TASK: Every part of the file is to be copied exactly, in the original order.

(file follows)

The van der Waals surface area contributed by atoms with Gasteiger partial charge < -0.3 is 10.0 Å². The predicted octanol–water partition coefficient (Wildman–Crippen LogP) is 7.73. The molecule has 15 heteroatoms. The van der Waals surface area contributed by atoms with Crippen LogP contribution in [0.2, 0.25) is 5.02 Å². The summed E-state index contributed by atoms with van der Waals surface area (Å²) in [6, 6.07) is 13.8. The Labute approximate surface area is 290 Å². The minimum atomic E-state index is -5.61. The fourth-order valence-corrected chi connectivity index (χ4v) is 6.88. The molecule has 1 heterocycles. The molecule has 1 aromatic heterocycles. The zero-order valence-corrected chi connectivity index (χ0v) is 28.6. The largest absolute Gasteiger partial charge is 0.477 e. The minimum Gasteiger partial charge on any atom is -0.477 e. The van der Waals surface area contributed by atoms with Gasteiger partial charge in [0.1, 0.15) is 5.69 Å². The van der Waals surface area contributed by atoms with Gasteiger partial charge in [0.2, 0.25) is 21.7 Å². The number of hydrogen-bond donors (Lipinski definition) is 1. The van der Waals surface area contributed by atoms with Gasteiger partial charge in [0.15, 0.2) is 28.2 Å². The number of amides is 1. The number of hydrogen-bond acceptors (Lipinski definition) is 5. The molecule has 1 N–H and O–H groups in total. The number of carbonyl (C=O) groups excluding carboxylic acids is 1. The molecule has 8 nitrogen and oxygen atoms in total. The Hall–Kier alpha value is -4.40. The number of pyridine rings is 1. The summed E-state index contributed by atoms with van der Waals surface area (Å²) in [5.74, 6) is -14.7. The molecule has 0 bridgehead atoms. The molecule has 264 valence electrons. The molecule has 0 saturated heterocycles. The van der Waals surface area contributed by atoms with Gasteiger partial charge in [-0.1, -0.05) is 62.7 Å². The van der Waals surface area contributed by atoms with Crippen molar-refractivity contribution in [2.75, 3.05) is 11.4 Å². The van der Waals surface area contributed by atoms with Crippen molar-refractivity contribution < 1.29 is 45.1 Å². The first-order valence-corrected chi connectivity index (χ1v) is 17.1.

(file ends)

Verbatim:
The van der Waals surface area contributed by atoms with Gasteiger partial charge < -0.3 is 10.0 Å². The predicted octanol–water partition coefficient (Wildman–Crippen LogP) is 7.73. The molecule has 15 heteroatoms. The van der Waals surface area contributed by atoms with Crippen LogP contribution in [0.2, 0.25) is 5.02 Å². The summed E-state index contributed by atoms with van der Waals surface area (Å²) in [6, 6.07) is 13.8. The Labute approximate surface area is 290 Å². The minimum atomic E-state index is -5.61. The fourth-order valence-corrected chi connectivity index (χ4v) is 6.88. The molecule has 1 heterocycles. The molecule has 1 aromatic heterocycles. The zero-order valence-corrected chi connectivity index (χ0v) is 28.6. The largest absolute Gasteiger partial charge is 0.477 e. The minimum Gasteiger partial charge on any atom is -0.477 e. The van der Waals surface area contributed by atoms with Gasteiger partial charge in [0.1, 0.15) is 5.69 Å². The van der Waals surface area contributed by atoms with Gasteiger partial charge in [0.2, 0.25) is 21.7 Å². The number of hydrogen-bond donors (Lipinski definition) is 1. The van der Waals surface area contributed by atoms with Gasteiger partial charge in [0.15, 0.2) is 28.2 Å². The number of amides is 1. The number of hydrogen-bond acceptors (Lipinski definition) is 5. The molecule has 1 N–H and O–H groups in total. The number of carbonyl (C=O) groups excluding carboxylic acids is 1. The molecule has 8 nitrogen and oxygen atoms in total. The Hall–Kier alpha value is -4.40. The number of pyridine rings is 1. The summed E-state index contributed by atoms with van der Waals surface area (Å²) in [5.74, 6) is -14.7. The molecule has 0 bridgehead atoms. The molecule has 264 valence electrons. The molecule has 0 saturated heterocycles. The van der Waals surface area contributed by atoms with Gasteiger partial charge in [-0.1, -0.05) is 62.7 Å². The van der Waals surface area contributed by atoms with Crippen molar-refractivity contribution in [2.75, 3.05) is 11.4 Å². The van der Waals surface area contributed by atoms with Crippen molar-refractivity contribution < 1.29 is 45.1 Å². The first-order valence-corrected chi connectivity index (χ1v) is 17.1.